Each year, this legendary school churns out hundreds of pastry and cuisine students who flock here from all corners of the globe to obtain the famous Cordon Bleu diplôme. Actually, aside from its classic diplôme, le Cordon Bleu also offers other, shorter courses, such as a wine and management program, an Hautes Etudes du Goût program and a panoply of ateliers and demonstrations that can range from a few hours to a few days. One could, for example, sign up for a market trip followed by a degustation and demonstration, or learn how to bake French breads over a four-day period. And if you can’t tell a béarnaise sauce from a béchamel, the two-day course devoted to French sauces should take care of that. Among Paris cooking classes, le Cordon Bleu’s offerings probably include something to fit your palate and schedule.
Yes, but what if I’m a total newb in the kitchen, I hear you say. Worry not, as there are also demonstrations where you watch a chef cook before your eyes and then, hopefully, go home and reproduce the marvel. I sampled one of these courses, called Chef’s Secrets, conveniently held in the evening for working foodies or foodie tripists who don’t want to break up their day of triping. The school is located in an unlikely residential neighborhood, in a surprisingly narrow building, so don’t be nonplussed when you push through the door.
The seven of us—mostly tripists and expats—were welcomed by the chef Patrick Caals, who, flanked by a translator and an assistant, proceeded to demystify the menu of the day: warm foie gras with a split pea purée and steamed hake with fresh pasta and cockles. There were video screens on both sides of the classroom, but because of the small number of students, we were able to sit up front and watch the chef closely (there was also a mirror mounted above the counter). We were eased in with glasses of wine, but if you think you can sit back and watch television, perish the thought. After a brief introduction, the no-nonsense chef jumped right into the cooking, and what followed was a packed two hours that went by in a flash. I could barely keep up with the watching, listening and scribbling of notes.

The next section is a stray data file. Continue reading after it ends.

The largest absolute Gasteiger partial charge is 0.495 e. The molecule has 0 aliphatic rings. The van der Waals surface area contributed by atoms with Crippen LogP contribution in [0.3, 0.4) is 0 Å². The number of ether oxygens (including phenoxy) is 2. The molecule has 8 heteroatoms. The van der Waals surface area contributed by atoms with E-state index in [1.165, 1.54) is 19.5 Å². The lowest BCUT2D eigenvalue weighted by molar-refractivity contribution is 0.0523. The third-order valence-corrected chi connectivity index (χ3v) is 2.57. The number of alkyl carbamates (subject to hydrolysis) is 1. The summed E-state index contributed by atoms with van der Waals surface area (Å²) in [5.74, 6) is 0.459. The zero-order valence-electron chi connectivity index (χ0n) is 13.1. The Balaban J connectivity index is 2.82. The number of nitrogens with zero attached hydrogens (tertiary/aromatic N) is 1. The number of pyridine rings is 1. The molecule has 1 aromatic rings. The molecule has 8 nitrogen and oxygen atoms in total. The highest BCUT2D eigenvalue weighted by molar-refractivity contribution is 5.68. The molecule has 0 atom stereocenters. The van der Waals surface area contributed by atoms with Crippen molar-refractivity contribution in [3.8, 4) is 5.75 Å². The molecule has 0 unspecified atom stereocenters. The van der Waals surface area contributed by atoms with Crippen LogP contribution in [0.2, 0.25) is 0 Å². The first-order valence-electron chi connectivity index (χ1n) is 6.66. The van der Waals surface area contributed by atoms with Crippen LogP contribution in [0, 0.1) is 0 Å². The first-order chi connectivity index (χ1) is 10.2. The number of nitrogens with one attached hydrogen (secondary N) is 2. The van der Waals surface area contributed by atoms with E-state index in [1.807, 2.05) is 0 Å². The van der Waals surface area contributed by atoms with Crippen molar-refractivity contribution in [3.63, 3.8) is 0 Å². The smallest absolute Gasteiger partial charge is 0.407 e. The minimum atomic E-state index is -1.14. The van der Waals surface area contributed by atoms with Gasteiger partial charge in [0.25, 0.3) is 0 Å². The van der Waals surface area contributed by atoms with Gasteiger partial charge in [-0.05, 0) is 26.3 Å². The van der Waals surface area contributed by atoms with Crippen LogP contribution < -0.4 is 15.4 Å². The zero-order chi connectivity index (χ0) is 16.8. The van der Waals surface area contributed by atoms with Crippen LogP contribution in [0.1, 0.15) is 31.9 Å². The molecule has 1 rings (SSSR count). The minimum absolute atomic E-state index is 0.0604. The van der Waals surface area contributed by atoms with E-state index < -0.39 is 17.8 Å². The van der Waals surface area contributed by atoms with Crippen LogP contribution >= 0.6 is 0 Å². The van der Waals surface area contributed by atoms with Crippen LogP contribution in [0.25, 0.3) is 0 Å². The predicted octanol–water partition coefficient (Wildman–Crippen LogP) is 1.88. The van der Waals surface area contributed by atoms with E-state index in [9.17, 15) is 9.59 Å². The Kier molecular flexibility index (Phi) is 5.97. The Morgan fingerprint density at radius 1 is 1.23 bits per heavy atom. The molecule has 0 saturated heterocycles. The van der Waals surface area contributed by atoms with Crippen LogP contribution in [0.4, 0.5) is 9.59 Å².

And scribbling there was, as the folder we were given contained only a list of ingredients. Perhaps the smart people at le Cordon Bleu thought that this was the best way to keep students on their toes, but I would have appreciated a very bare-bones recipe so that I could concentrate on the tips and techniques. The course lived up to its name, with Caals dishing out one useful tip after another. There was some common-sense advice, but I also picked up new tips to test out. I appreciated the way he talked his way through the cooking, dispensing interesting information not directly related to the dishes in question but potentially useful in the kitchen. He also anticipated problems students might have when attempting the dishes at home. While there was the TV cooking show element of whisking out perfectly baked foie gras from the oven or precooked split peas, everything was made from scratch, from the sauces to the pasta. All processes were covered, from prep work (how to devein your block of foie gras, for example) to dressing a plate. And unlike during cooking shows, we were also free to ask him questions.
At the halfway mark, we were served individual portions of the first dish, which was the moment everyone was waiting for after all those delicious smells! But there was no time to chat as we launched straight into the second dish. Before we knew it, the class had ended.
While nothing beats a hands-on course, this demonstration course would appeal to those who lack the time or confidence to jump into a full-on class. At a relatively affordable 47 euros, it could make a nice gift or experience for visitors to Paris. And who knows? It might just whet your appetite for more Paris cooking classes!
Le Cordon Bleu
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